As I write this, one of the major sticking points in the BREXIT negotiations, is the use of treaties. There appears to be a major difference over whether a treaty agreement would be automatically updated for changes in regulations or whether it is frozen at the point of signature and only covers the regulations at the time the free-trade agreement is ratified.
For devotees of double tax treaties, this is not unfamiliar territory. Tax treaties can either be seen as static, where the interpretation remains the same as when the treaty was ratified; or ambulatory, where the treaty evolves as interpretations change. When looking at double tax treaties, it is important to understand the legal position of the countries that have ratified those treaties.
In the past four and half years I’ve always wondered why negotiators for free trade agreements could not learn from how double tax treaties are created, ratified and enforced.
Double tax treaties are mercifully short with about 32 clauses. Treaties between developed countries generally follow a model set out by the Organisation for Economic Cooperation and Development (OECD). There are additional clauses to protect what each state sees as its vital interests which may be in the form of commentary or indeed country reservations.
Any form of treaty which binds a country does of course erode its sovereignty. But tax treaties rarely cite controversy because the terms are viewed as reciprocal and there is an equivalence of treatment between large and small countries. Secondly, although the OECD advises on the application of double tax treaty and can be asked to appoint a mediator to solve a dispute between two tax authorities, it has never been seen as an organisation which is looking to increase its power and therefore is not seen as a threat to member states.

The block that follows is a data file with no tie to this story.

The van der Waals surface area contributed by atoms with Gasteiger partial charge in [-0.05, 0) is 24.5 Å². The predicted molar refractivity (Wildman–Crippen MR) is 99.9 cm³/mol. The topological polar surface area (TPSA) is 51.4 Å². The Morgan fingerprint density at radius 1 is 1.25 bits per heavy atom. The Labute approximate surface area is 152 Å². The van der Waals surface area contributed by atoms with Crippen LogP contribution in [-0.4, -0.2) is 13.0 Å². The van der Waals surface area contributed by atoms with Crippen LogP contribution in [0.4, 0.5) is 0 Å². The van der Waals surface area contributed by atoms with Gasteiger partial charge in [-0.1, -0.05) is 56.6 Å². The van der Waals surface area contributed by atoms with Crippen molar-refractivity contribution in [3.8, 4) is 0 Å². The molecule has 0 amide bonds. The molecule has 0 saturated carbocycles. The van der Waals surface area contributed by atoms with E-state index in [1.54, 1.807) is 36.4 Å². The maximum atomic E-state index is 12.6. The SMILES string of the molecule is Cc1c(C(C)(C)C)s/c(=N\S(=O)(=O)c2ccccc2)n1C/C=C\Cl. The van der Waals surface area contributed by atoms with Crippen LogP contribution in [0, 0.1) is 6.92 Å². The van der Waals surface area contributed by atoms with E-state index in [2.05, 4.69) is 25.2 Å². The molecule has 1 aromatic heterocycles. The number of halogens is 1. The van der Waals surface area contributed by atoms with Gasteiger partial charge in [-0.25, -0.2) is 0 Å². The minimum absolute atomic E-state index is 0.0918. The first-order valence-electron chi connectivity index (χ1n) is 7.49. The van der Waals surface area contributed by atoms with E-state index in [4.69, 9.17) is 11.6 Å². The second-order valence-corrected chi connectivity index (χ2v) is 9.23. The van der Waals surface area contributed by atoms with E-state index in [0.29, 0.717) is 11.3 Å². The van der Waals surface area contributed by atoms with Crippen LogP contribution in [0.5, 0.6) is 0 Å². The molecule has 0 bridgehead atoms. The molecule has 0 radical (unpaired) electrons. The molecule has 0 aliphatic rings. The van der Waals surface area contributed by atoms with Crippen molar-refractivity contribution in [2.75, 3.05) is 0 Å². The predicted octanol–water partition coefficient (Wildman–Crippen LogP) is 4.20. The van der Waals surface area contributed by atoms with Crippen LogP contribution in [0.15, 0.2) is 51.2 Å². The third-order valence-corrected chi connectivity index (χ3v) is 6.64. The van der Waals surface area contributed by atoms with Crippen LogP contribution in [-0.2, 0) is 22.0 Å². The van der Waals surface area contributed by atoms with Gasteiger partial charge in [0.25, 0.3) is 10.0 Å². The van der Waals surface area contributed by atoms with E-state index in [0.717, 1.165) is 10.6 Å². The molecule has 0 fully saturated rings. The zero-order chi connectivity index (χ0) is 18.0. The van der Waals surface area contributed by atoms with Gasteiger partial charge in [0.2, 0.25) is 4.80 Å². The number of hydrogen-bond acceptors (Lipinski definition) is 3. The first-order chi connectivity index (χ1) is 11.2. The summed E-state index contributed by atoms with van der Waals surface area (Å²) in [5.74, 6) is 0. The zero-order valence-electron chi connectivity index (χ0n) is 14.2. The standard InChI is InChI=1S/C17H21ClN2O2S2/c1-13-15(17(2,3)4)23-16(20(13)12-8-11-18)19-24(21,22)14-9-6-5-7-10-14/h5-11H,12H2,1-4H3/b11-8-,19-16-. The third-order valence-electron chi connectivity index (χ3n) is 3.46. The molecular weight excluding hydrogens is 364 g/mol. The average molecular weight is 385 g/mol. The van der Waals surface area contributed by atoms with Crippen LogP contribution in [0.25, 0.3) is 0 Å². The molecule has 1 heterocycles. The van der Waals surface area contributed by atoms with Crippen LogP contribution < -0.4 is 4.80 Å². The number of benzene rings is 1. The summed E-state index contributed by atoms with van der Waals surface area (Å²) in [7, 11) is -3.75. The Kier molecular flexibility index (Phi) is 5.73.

Perhaps what we need in terms of new international agreements on trade is some equivalent WTO model, which can be adapted for each country to use. Disputes could be resolved through a similar mutual agreement procedure with the WTO potentially appointing an independent chairman to mediate the dispute.
Tax treaties are not without controversy. For example, some development charities believe that they unfairly favour richer countries because taxing rights are generally higher in the state of residence and that is where most wealthy people live. The BEPS process has demonstrated however that a large number of countries can agree on radical changes to taxation in a relatively short period of time, where the facilitator is a truly independent, trusted and nonpartisan organisation such as the OECD.
Perhaps, in future trade negotiators might look to this example
Primondell specialises in international taxation and gives topical seminars on issues such as the development of BEPS, double tax treaties and transfer pricing.